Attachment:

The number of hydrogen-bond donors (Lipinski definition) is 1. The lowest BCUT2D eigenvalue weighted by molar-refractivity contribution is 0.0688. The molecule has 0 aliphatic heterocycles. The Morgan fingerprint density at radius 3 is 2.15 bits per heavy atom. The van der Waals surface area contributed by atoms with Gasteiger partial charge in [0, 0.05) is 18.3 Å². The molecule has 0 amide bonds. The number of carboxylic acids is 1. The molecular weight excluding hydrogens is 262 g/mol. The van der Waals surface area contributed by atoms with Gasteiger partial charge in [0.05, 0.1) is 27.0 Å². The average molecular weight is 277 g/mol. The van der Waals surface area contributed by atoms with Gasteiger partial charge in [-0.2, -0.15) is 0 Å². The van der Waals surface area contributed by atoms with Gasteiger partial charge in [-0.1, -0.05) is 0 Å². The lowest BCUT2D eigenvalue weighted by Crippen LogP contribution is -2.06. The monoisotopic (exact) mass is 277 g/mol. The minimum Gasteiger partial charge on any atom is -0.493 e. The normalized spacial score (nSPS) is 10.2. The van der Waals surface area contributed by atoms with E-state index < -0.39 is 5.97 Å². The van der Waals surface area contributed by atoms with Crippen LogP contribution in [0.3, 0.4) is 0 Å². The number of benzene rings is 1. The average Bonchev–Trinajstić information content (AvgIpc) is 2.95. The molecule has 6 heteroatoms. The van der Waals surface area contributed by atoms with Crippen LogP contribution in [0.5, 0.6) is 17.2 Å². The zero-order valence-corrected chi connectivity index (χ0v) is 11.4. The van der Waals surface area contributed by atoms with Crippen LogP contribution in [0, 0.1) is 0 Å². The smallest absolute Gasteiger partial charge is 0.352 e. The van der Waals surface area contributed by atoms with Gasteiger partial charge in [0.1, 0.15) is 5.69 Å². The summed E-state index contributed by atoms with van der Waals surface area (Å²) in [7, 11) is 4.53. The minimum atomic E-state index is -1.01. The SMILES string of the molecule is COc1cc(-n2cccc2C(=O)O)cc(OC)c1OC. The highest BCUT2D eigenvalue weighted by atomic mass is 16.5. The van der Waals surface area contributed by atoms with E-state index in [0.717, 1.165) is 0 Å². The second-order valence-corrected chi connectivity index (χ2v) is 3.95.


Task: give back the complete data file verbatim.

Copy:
The number of hydrogen-bond donors (Lipinski definition) is 1. The lowest BCUT2D eigenvalue weighted by molar-refractivity contribution is 0.0688. The molecule has 0 aliphatic heterocycles. The Morgan fingerprint density at radius 3 is 2.15 bits per heavy atom. The van der Waals surface area contributed by atoms with Gasteiger partial charge in [0, 0.05) is 18.3 Å². The molecule has 0 amide bonds. The number of carboxylic acids is 1. The molecular weight excluding hydrogens is 262 g/mol. The van der Waals surface area contributed by atoms with Gasteiger partial charge in [0.05, 0.1) is 27.0 Å². The average molecular weight is 277 g/mol. The van der Waals surface area contributed by atoms with Gasteiger partial charge in [-0.2, -0.15) is 0 Å². The van der Waals surface area contributed by atoms with Gasteiger partial charge in [-0.1, -0.05) is 0 Å². The lowest BCUT2D eigenvalue weighted by Crippen LogP contribution is -2.06. The monoisotopic (exact) mass is 277 g/mol. The minimum Gasteiger partial charge on any atom is -0.493 e. The normalized spacial score (nSPS) is 10.2. The van der Waals surface area contributed by atoms with E-state index < -0.39 is 5.97 Å². The van der Waals surface area contributed by atoms with Crippen LogP contribution in [0.3, 0.4) is 0 Å². The number of benzene rings is 1. The average Bonchev–Trinajstić information content (AvgIpc) is 2.95. The molecule has 6 heteroatoms. The van der Waals surface area contributed by atoms with Crippen LogP contribution in [0.5, 0.6) is 17.2 Å². The zero-order valence-corrected chi connectivity index (χ0v) is 11.4. The van der Waals surface area contributed by atoms with Crippen LogP contribution in [0, 0.1) is 0 Å². The smallest absolute Gasteiger partial charge is 0.352 e. The van der Waals surface area contributed by atoms with Gasteiger partial charge in [0.1, 0.15) is 5.69 Å². The summed E-state index contributed by atoms with van der Waals surface area (Å²) in [7, 11) is 4.53. The minimum atomic E-state index is -1.01. The SMILES string of the molecule is COc1cc(-n2cccc2C(=O)O)cc(OC)c1OC. The highest BCUT2D eigenvalue weighted by atomic mass is 16.5. The van der Waals surface area contributed by atoms with E-state index in [0.717, 1.165) is 0 Å². The second-order valence-corrected chi connectivity index (χ2v) is 3.95.